Jan. 14, 2015
BLOOMINGTON, Ill.—Theatre design and technology major Aaron Harris Woodstein ’15 (Lincolnshire, Ill.) has gone from playwright to producer to stage his independent, autobiographical play Turn That Thing Around at Illinois Wesleyan University.
Woodstein raised funds for his project using the crowdfunding site Kickstarter. His experimental play explores themes of HIV testing, bipolar disorder and bisexuality. Inspired by Woodstein’s own cross-country trip two years ago, the story follows a college freshman, Jack, en route to his summer camp haven. During the trip, Jack experiences a manic episode spurred by the delayed results of an HIV test. With a nonlinear narrative where the actors break the ‘fourth wall,’ the play attempts to create the chaos of a mind undergoing such an episode. The production is intended for mature audiences.
“This play tries to raise awareness on bipolar disorder,” said Woodstein. “My audience is primarily 16 to 25 years old, which is the age that bipolar disorder comes up.”
In order to visually demonstrate feelings of entrapment and ensuing chaos, Woodstein designed and commissioned a glass box that can be shattered on stage and then reassembled for the next show. Funds from the Kickstarter campaign purchased the box and other props from NewRuleFX, an effects and props company in the Los Angeles area.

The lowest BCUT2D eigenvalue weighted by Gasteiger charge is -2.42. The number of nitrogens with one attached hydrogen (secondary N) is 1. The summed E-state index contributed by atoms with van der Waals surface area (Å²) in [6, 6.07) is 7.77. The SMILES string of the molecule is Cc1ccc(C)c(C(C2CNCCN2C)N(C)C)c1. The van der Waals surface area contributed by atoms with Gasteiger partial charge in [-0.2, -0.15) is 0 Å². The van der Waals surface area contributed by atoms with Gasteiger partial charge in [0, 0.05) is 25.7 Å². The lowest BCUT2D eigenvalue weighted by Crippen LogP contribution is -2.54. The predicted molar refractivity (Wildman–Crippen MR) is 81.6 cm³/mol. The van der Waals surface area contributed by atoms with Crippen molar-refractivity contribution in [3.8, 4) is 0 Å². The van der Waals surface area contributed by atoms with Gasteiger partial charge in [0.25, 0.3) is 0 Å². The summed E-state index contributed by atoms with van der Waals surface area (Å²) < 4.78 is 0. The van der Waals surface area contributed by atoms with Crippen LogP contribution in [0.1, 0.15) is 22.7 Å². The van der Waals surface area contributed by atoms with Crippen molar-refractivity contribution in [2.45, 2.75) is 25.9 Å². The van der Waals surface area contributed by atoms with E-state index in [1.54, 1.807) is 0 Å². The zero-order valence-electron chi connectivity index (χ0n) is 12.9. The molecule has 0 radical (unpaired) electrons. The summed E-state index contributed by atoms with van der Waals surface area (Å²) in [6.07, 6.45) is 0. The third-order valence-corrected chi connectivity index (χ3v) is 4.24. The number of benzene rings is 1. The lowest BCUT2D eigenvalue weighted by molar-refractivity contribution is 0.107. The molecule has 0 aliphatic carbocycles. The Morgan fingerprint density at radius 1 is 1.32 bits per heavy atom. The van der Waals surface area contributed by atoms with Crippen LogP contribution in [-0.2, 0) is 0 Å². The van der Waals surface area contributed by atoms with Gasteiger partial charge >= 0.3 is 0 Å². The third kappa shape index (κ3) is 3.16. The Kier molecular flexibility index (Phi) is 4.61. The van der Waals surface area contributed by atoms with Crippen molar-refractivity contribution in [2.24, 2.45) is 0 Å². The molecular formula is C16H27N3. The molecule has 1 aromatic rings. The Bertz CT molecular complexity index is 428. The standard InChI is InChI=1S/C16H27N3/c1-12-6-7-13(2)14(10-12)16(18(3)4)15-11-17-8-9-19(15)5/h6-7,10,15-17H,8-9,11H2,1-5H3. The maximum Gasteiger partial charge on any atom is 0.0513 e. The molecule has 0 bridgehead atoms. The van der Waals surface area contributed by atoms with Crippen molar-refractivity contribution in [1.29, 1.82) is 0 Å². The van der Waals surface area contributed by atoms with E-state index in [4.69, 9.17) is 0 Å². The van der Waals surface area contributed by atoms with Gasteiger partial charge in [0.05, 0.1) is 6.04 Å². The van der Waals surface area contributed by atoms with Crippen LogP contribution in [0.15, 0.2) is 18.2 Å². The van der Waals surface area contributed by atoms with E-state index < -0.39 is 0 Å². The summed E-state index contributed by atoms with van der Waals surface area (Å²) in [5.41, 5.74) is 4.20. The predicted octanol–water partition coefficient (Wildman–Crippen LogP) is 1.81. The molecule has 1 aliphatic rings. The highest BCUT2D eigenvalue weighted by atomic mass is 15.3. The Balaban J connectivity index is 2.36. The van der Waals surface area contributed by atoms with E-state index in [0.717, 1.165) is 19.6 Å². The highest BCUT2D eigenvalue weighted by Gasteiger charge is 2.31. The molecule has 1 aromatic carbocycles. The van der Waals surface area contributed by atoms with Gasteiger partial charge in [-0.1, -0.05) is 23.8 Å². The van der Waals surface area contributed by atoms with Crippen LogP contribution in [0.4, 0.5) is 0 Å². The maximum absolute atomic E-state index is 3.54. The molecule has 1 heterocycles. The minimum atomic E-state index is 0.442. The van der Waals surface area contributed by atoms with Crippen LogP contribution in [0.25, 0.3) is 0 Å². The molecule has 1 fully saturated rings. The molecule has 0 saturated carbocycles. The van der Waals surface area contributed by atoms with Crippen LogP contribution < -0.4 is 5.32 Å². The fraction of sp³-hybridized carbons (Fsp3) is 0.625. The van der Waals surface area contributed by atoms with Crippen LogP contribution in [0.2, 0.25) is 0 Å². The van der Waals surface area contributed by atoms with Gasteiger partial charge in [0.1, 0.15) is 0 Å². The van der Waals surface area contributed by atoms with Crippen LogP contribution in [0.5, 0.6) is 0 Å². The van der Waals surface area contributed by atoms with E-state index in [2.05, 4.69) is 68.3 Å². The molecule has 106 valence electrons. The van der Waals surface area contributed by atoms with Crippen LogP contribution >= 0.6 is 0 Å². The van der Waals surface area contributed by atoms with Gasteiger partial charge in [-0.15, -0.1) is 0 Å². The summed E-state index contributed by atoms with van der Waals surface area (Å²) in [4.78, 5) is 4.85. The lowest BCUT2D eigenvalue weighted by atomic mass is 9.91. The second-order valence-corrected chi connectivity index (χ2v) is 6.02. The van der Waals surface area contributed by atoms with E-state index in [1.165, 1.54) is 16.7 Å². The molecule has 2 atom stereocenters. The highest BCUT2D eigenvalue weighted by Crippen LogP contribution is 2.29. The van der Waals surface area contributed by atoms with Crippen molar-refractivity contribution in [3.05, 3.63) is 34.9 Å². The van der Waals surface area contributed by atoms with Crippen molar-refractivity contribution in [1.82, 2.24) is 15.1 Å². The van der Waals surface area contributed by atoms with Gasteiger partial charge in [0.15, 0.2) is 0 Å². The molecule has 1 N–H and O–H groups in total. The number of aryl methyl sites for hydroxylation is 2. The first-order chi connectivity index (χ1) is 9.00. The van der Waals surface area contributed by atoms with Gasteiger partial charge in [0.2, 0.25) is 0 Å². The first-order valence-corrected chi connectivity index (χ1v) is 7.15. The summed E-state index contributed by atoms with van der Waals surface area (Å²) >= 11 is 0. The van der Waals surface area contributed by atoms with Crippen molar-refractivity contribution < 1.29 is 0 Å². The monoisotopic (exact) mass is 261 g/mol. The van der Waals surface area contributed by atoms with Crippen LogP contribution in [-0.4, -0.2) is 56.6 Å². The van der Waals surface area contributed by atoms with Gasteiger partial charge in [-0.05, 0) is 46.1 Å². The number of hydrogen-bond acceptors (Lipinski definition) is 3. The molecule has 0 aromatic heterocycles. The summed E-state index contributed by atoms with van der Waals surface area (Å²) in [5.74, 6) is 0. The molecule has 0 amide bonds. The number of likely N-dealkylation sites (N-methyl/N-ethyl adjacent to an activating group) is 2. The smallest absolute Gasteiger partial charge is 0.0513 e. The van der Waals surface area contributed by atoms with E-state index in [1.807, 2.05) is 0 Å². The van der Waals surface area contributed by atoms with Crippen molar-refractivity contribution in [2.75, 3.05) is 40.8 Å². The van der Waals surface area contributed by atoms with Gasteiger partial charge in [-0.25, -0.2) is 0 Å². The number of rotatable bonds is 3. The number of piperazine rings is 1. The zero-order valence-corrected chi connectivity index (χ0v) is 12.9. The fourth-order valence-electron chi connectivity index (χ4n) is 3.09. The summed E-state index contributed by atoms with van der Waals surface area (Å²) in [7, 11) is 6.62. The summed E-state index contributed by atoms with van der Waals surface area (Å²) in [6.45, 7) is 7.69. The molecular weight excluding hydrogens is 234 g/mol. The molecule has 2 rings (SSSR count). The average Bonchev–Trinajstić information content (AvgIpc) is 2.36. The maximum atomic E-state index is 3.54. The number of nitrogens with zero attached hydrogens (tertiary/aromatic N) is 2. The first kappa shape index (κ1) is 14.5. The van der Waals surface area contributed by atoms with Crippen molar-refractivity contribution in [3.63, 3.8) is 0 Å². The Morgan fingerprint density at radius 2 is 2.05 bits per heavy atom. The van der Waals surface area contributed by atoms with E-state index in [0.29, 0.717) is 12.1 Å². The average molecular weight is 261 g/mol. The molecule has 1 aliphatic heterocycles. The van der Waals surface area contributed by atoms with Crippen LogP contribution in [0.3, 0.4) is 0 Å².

Classmates of Woodstein’s involved in the production include: Sean Grady ’17, Liezl Jacobson ’15, Blair Wright ’15, George Fuentes ’18, Paxton Johnson ’18, Nolan Valdivia ’17, Julie Jaudes ’17 and Cong Vu ’17. Friend Avi Kritzman, a theatre major at College of Lake County, is also a cast member. Iris Sowlat ’15 is the director. Music major Luke McLoughlin’15 has composed the music for the production.
Turn That Thing Around will be staged Jan. 30 at 8 p.m., Jan. 31 at 2 and 8 p.m. and Feb. 1 at 2 p.m. in the Memorial Center’s Young Main Lounge, 104 E. University Ave. Tickets are available for purchase online or at IWU’s DugOut on Mondays, Wednesdays and Fridays from 11 a.m. to 2 p.m. until the Jan. 30 premier. The production is also a fundraiser the National Alliance on Mental Illness, the Prairie Pride Coalition of Bloomington-Normal and the Gay, Lesbian and Straight Education Network (GLSEN). A talkback with the cast will take place at the end of the performances.
“I want to open my own theatre and do this kind of theatre all the time,” said Woodstein. “The kind that has meaning, for a cause or with a deep message in it.”